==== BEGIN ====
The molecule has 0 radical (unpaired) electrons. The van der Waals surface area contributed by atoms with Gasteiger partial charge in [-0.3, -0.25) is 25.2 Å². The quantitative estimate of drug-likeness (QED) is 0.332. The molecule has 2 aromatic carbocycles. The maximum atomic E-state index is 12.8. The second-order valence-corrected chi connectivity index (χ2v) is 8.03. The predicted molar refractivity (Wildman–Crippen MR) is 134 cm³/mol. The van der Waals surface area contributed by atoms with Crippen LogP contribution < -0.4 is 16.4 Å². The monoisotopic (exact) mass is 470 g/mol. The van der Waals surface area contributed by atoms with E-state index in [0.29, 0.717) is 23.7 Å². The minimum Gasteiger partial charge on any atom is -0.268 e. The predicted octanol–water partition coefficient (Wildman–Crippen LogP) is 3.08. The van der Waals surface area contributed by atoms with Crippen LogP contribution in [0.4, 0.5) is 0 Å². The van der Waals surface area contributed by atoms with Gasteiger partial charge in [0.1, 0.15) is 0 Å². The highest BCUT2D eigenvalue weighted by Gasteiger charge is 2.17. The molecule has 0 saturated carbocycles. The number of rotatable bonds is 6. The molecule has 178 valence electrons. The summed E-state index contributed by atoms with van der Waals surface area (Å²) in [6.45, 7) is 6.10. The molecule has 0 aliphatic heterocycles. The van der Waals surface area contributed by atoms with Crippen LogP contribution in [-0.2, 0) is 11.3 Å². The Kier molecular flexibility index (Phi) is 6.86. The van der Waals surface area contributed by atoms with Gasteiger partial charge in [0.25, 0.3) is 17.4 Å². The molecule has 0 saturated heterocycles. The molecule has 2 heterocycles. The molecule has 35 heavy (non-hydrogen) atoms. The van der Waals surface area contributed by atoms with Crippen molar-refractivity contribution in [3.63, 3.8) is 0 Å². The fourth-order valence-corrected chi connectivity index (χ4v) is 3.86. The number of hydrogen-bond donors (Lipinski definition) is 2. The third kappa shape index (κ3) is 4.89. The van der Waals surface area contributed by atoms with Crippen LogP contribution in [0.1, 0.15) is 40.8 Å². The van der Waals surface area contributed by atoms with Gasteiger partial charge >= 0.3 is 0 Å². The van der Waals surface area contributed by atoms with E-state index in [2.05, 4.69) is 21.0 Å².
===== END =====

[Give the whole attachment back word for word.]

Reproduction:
The molecule has 0 radical (unpaired) electrons. The van der Waals surface area contributed by atoms with Gasteiger partial charge in [-0.3, -0.25) is 25.2 Å². The quantitative estimate of drug-likeness (QED) is 0.332. The molecule has 2 aromatic carbocycles. The maximum atomic E-state index is 12.8. The second-order valence-corrected chi connectivity index (χ2v) is 8.03. The predicted molar refractivity (Wildman–Crippen MR) is 134 cm³/mol. The van der Waals surface area contributed by atoms with Crippen LogP contribution < -0.4 is 16.4 Å². The monoisotopic (exact) mass is 470 g/mol. The van der Waals surface area contributed by atoms with E-state index in [0.29, 0.717) is 23.7 Å². The minimum Gasteiger partial charge on any atom is -0.268 e. The predicted octanol–water partition coefficient (Wildman–Crippen LogP) is 3.08. The van der Waals surface area contributed by atoms with Crippen LogP contribution in [0.4, 0.5) is 0 Å². The van der Waals surface area contributed by atoms with Gasteiger partial charge in [0.1, 0.15) is 0 Å². The highest BCUT2D eigenvalue weighted by Gasteiger charge is 2.17. The molecule has 0 saturated carbocycles. The number of rotatable bonds is 6. The molecule has 178 valence electrons. The summed E-state index contributed by atoms with van der Waals surface area (Å²) in [6.45, 7) is 6.10. The molecule has 0 aliphatic heterocycles. The van der Waals surface area contributed by atoms with Crippen LogP contribution in [-0.2, 0) is 11.3 Å². The Kier molecular flexibility index (Phi) is 6.86. The van der Waals surface area contributed by atoms with Gasteiger partial charge in [0.25, 0.3) is 17.4 Å². The molecule has 0 saturated heterocycles. The molecule has 2 heterocycles. The molecule has 35 heavy (non-hydrogen) atoms. The van der Waals surface area contributed by atoms with Crippen molar-refractivity contribution in [3.63, 3.8) is 0 Å². The fourth-order valence-corrected chi connectivity index (χ4v) is 3.86. The number of hydrogen-bond donors (Lipinski definition) is 2. The third kappa shape index (κ3) is 4.89. The van der Waals surface area contributed by atoms with Crippen LogP contribution in [0.1, 0.15) is 40.8 Å². The van der Waals surface area contributed by atoms with Gasteiger partial charge >= 0.3 is 0 Å². The van der Waals surface area contributed by atoms with E-state index in [2.05, 4.69) is 21.0 Å².